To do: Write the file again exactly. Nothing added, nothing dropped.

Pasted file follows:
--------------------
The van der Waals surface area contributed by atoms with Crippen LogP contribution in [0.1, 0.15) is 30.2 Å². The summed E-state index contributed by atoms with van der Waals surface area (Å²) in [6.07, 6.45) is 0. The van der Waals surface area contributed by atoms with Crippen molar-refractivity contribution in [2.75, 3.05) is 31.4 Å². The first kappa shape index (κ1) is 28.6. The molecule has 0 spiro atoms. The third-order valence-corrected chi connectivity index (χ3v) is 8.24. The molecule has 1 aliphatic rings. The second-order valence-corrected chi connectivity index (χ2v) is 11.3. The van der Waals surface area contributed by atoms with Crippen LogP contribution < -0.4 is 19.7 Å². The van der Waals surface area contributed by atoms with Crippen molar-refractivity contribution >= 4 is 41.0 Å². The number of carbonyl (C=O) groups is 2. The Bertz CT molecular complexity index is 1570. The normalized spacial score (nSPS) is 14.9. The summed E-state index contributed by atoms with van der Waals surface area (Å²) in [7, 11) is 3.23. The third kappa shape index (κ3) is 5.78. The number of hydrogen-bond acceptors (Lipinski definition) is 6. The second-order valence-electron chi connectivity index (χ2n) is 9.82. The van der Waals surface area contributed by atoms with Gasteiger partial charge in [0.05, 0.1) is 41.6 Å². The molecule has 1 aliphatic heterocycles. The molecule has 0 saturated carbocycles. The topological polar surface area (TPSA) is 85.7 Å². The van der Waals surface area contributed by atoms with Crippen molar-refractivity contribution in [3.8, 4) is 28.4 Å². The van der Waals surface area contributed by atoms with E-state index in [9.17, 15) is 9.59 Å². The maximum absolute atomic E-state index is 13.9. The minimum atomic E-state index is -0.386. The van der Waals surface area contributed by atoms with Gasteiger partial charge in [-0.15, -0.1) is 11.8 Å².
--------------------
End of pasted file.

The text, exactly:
The van der Waals surface area contributed by atoms with Crippen LogP contribution in [0.1, 0.15) is 30.2 Å². The summed E-state index contributed by atoms with van der Waals surface area (Å²) in [6.07, 6.45) is 0. The van der Waals surface area contributed by atoms with Crippen molar-refractivity contribution in [2.75, 3.05) is 31.4 Å². The first kappa shape index (κ1) is 28.6. The molecule has 0 spiro atoms. The third-order valence-corrected chi connectivity index (χ3v) is 8.24. The molecule has 1 aliphatic rings. The second-order valence-corrected chi connectivity index (χ2v) is 11.3. The van der Waals surface area contributed by atoms with Crippen LogP contribution < -0.4 is 19.7 Å². The van der Waals surface area contributed by atoms with Crippen molar-refractivity contribution >= 4 is 41.0 Å². The number of carbonyl (C=O) groups is 2. The Bertz CT molecular complexity index is 1570. The normalized spacial score (nSPS) is 14.9. The summed E-state index contributed by atoms with van der Waals surface area (Å²) in [7, 11) is 3.23. The third kappa shape index (κ3) is 5.78. The number of hydrogen-bond acceptors (Lipinski definition) is 6. The second-order valence-electron chi connectivity index (χ2n) is 9.82. The van der Waals surface area contributed by atoms with Gasteiger partial charge in [0.05, 0.1) is 41.6 Å². The molecule has 1 aliphatic heterocycles. The molecule has 0 saturated carbocycles. The topological polar surface area (TPSA) is 85.7 Å². The van der Waals surface area contributed by atoms with Crippen molar-refractivity contribution in [3.8, 4) is 28.4 Å². The van der Waals surface area contributed by atoms with E-state index in [9.17, 15) is 9.59 Å². The maximum absolute atomic E-state index is 13.9. The minimum atomic E-state index is -0.386. The van der Waals surface area contributed by atoms with Gasteiger partial charge in [-0.15, -0.1) is 11.8 Å².